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President Brown To Stay Up All Night In Giddy Anticipation of President's Day

PRESIDENT BROWN’S HOME – With President’s Day approaching, reports are indicating that although students are excited about the day off, few are more excited than President Brown himself, who will allegedly stay up all night waiting for the day to come.
 “He’s been doing this as long as I’ve known him,” said Dean Kenneth Elmore, “decorating the whole house, writing letters to George Washington; He even leaves out a plate of milk and cookies, which honestly, I think are really just for him.”
 “My parents always tell me it’s better to go right to sleep so the day comes faster,” Brown said with a heartwarming grin on his face, “but I just get so excited, I can’t help it.”
 Sources are reporting that Brown can be found at 3AM Monday morning, all tuckered out and curled in a ball by his fireplace as per usual.

“Yeah Rob is always the first one to wake everyone up in the morning on President’s Day with a long list of activities,” said Drew Faust, President of Harvard University. “We all just want to sleep in a little and then we can open presents and shit. Someone needs to tell him to settle down.”

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Bassem Youssef has often been called “the Jon Stewart of Egypt,” and his show was known as the Daily Show of the Arab World.  The comparison is no coincidence: Youssef modeled his show on The Daily Show.  And as a result of his show’s success, he’s been a guest on The Daily Show.  Youssef  was a heart surgeon, when in 2011, after the revolution that overthrew Egyptian president Hosni Mubarak, Youssef started hosting a 5 minute satirical YouTube series, shot in his home.  He gave up medicine when he was invited to expand the webisodes into a weekly TV series. It became the most popular TV series in Egypt’s history.  But Mohammed Morsi, who was elected president after Mubrak’s fall, didn’t appreciate being satirized. In 2013, Morsi accused Youssef of insulting the president and insulting Islam.  A warrant was issued for Youssef’s arrest.  He turned himself in and was interrogated for six hours before being released on bail. Youssef returned to political satire, but the leaders of the military coup that pushed out President Morsi, didn’t like being satirized either.  Youssef’s show was terminated, and he got out of Egypt.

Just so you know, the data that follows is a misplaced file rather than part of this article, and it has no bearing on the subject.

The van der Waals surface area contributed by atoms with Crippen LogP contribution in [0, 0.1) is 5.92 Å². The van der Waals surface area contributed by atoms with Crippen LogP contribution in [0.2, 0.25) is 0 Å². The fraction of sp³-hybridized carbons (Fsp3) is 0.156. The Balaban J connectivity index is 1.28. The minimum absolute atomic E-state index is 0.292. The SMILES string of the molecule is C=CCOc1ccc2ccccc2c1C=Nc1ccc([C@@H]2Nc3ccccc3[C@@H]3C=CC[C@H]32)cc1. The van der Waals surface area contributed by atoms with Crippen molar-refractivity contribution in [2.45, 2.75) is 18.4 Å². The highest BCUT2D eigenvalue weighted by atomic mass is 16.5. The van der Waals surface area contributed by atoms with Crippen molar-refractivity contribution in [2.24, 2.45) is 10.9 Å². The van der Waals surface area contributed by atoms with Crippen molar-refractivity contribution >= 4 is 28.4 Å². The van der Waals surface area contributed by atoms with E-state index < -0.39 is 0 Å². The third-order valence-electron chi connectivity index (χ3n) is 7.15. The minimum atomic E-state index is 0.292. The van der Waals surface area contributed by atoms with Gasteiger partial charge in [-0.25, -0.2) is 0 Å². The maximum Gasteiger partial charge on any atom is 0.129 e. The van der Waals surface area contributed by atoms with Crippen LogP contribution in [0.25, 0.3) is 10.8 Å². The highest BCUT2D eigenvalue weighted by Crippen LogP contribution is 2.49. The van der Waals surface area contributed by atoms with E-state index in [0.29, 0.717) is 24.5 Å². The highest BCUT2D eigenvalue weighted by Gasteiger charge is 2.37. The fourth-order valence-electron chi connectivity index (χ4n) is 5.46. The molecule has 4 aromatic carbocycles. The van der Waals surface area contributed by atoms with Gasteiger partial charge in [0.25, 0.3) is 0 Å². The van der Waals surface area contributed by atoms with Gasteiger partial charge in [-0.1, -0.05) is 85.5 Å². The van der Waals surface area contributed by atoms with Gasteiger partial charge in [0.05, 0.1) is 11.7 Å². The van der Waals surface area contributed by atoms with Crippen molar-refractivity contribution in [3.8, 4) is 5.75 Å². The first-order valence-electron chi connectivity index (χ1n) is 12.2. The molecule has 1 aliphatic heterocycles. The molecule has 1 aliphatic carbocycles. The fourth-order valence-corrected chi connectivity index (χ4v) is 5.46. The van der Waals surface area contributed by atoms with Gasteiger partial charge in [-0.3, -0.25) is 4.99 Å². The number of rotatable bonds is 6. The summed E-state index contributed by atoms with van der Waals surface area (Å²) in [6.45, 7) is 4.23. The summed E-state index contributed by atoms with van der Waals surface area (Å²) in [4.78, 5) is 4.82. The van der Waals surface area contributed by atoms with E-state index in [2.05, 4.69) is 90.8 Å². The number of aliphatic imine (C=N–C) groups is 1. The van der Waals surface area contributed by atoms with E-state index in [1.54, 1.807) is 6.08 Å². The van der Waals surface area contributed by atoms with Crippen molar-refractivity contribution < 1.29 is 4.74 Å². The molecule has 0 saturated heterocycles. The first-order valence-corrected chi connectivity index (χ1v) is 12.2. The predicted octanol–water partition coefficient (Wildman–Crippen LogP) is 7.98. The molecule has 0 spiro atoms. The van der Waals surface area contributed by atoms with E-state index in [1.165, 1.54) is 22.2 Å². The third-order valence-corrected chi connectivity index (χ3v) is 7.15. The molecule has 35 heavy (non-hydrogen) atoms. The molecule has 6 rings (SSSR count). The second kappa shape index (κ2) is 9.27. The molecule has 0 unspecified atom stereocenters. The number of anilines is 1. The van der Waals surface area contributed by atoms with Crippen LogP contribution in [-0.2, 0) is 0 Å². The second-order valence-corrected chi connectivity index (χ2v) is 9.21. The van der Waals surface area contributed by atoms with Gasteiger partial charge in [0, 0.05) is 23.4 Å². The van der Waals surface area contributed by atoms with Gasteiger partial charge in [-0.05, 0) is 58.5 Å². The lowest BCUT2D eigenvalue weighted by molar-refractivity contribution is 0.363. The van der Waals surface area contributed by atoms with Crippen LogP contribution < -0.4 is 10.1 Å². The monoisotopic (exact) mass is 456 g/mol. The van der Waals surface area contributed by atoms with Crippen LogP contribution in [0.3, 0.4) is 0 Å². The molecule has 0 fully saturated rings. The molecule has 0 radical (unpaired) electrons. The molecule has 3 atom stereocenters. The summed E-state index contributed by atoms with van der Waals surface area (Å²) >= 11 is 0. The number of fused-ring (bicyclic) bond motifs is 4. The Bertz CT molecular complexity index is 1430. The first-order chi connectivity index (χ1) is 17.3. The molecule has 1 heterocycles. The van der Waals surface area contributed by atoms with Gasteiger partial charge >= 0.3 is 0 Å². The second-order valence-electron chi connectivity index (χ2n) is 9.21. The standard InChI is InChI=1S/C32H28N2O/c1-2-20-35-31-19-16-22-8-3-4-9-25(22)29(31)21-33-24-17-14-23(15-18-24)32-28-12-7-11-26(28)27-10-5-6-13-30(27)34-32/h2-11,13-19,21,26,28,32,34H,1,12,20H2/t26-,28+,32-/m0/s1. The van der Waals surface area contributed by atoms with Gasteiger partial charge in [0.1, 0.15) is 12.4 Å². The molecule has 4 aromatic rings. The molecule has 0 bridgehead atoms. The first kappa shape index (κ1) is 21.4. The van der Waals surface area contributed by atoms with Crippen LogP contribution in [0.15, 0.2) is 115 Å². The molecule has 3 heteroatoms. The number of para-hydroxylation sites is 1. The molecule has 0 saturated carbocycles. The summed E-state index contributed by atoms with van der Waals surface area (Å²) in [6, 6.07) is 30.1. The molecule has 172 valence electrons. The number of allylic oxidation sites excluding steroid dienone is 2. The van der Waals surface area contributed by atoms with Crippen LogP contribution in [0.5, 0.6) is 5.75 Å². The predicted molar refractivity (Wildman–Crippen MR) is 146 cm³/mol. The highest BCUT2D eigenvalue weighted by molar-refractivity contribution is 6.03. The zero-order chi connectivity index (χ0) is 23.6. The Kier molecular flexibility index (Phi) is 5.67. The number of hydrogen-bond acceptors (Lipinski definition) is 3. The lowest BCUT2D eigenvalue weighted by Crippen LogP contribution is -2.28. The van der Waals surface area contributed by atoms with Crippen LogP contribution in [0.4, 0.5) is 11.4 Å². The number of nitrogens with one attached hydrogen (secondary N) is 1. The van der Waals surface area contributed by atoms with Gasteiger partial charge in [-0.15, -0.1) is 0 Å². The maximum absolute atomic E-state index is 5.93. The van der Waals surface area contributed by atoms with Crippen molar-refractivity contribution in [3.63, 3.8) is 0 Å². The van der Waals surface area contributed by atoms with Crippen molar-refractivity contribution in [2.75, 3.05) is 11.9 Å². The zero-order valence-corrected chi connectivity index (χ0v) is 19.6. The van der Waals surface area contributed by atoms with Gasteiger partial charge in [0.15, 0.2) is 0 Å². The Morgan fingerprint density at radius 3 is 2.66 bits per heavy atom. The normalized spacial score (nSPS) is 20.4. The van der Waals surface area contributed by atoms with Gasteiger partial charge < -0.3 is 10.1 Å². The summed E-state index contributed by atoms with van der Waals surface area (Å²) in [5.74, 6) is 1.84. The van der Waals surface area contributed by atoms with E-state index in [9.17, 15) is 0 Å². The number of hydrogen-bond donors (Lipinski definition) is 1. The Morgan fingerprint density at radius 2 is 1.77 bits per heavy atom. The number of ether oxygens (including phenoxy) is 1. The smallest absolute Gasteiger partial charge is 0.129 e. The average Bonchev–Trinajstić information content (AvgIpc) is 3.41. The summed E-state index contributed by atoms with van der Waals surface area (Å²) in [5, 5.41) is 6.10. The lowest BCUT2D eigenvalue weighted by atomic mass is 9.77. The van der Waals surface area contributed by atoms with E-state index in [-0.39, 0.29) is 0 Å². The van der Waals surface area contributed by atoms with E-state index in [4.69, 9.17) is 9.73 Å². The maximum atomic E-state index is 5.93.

In 2014 Terry Gross spoke to John Oliver, who mentioned Youssef as an inspiration:  

JOHN OLIVER: But I think about [Bassem Youssef], I actually think about him a lot, Terry, because I know him a little bit and, you know, we email back and forth sometimes. And what he does, you know, Jon Stewart will say the same thing, what Bassem is doing - he is at the pointy end of political comedy because he is not immune from consequences in the way that you almost entirely are when you live in America. It’s hard to overstate the difficulty of the conditions that he had to work under when that show was on the air.

So I feel, genuinely, that I owe him in a way. If you have the chance to do dumb things, you should do them. You shouldn’t be scared if you have nothing to be scared about. He wasn’t scared and he had plenty to be scared about. So I have no business even letting any of those concerns cross my mind, when Bassem did the kind of things that he did, and when being worried not just about him and his family, but his whole staff. So, yeah, I’ve got no real time for thinking about those kind of things.

Hear today’s interview:

‘Egyptian Jon Stewart’ Bassem Youssef Will Now Satirize U.S. Democracy

It took a while, but Parker, Stone, and ‘South Park’ seem to have crossed the point where their dual central sympathies—their own self-righteousness and the righteousness of put-upon 'little guys'—are no longer one and the same. 'South Park’ is The Establishment at this point, and the 'little guys’ in perpetual danger of being trampled increasingly look less like the middle-aged Generation Xers who created it and more like the aggrieved rainbow of dissidents making noise on the likes of Tumblr (or out in the streets, for that matter). Season 19, by the end, felt like nothing so much as the creators gnashing their teeth at ascendant millennials moments after the realization of this finally smacked them in the face. 'Hmph! You kids today with your hula hoops and your social justice!’